Legault 'made a mistake' with reforms to student immigration program, Charest says

In a pointed critique, former Quebec Premier Jean Charest says the Legault government's changes to a fast-track immigration program for recent post-secondary graduates are a step in the wrong direction.

Former premier argues fast-track initiative should be expanded, not limited

That was then: Quebec Premier Jean Charest chats with Coalition Avenir Québec leader François Legault ahead of the leaders' debate in August 2012. (Paul Chiasson/The Canadian Press)

In a pointed critique, former Quebec premier Jean Charest says the Legault government's changes to a fast-track immigration program for recent post-secondary graduates are a step in the wrong direction.

Criticism has been mounting since reforms to the Quebec experience program (PEQ) came into effect last Friday.

The changes substantially reduce the number of programs and specialties that qualify for the PEQ, which gives foreign students who graduated from Quebec post-secondary institutions a fast track to permanent residency.

"Mr. Legault, in my opinion, made a mistake," Charest said in a phone interview with Radio-Canada. "I'm not saying that this was done in bad faith, but in my opinion the Legault government, on this issue, is on the wrong track.

"For the greatest talents who are at the master's and doctorate level, it goes without saying that we are depriving ourselves of recruitment tools that are very, very effective."

Charest's Liberal government created the program in 2010 to address the lower numbers of international students in Quebec compared with other provinces. The program has been "an immense success," Charest said. This fall there are more than 48,000 international students at Quebec universities. In 2013, there were less than 33,000.

Charest argued that the scope of the program should not be reduced, but instead made even more accessible, and that Quebec needs to work harder to compete for top international talent.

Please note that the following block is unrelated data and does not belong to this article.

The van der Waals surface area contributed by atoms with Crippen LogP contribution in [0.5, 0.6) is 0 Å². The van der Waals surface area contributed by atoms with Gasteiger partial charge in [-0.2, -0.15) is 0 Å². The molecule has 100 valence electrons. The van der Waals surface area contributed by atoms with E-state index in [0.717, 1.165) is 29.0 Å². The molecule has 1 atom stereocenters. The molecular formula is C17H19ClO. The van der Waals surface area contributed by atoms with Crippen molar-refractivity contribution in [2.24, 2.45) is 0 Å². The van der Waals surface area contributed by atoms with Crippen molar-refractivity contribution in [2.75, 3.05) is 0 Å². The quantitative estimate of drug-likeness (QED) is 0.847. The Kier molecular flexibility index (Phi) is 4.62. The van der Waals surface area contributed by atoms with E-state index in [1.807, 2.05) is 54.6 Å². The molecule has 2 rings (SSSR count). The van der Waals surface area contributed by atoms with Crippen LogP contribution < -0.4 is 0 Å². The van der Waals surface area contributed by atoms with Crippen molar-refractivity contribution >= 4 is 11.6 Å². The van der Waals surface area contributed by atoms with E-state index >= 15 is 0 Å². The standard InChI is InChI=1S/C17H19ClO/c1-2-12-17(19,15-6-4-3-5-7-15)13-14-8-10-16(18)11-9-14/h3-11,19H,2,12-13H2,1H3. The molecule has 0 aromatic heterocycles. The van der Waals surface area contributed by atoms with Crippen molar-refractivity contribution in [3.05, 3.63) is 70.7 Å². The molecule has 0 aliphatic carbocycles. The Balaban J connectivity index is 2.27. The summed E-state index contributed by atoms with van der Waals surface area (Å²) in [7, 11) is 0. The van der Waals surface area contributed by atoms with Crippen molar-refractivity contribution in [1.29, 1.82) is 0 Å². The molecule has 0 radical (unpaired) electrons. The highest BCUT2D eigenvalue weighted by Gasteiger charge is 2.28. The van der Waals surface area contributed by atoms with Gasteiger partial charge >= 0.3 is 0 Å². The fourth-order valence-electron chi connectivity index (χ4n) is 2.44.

"It's a program that I think should be fairly broad and flexible," he said. "We should make it a business card rather than a barrier to integration."

'We can't go wrong'

The PEQ is an ideal tool for addressing Quebec's skilled labour shortfall, Charest said, because it attracts students who want to integrate into Quebec society and whose qualifications don't need to be verified — because their education takes place at Quebec institutions.

"We need men and women, whether its researchers, professionals, tradespeople — even unskilled labor," Charest said. "And a person who comes to Quebec, who enrolls at a Quebec institution and earns a diploma in Quebec — we can't go wrong in offering them the opportunity to stay here."

The PEQ was available to any foreign student who earned a degree in the province, as well as to people working in the province on temporary permits who have been here for more than a year.

The CAQ government suspended the program in June. On Nov. 1, changes took effect that cut the number of programs and specialties whose graduates qualify.

Charest said he is hopeful about Legault's statements on Monday that he is willing to adjust the program after a prominent AI researcher voiced concerns.

"In my opinion, yes, I hope he'll realize that it's a mistake to tighten up the program," Charest said. "We should do the opposite. We should expand it, make it as accessible as possible."

Under the last Liberal governments, wait times to obtain the Quebec Selection Certificate, the first step toward permanent residence, increased significantly. This was mainly because the number of people selected exceeded the number of people admitted to the province each year, which caused significant delays.

Immigration Minister Simon Jolin-Barrette has often repeated that he must "fix" the province's immigration system, attributing the problems to the provincial Liberals.

"That's politics," Charest said. "I understand that when politicians are in the heat of the moment, it's part of the game to blame the previous government."

In his view, the Legault government's measures, including the introduction of Bill 9, which led to a legal challenge in February, "left a mark" on the province.

"It's essentially creates the impression of additional barriers to enter Quebec, when it should be quite the opposite."

Based on a report by Radio-Canada's Romain Schué


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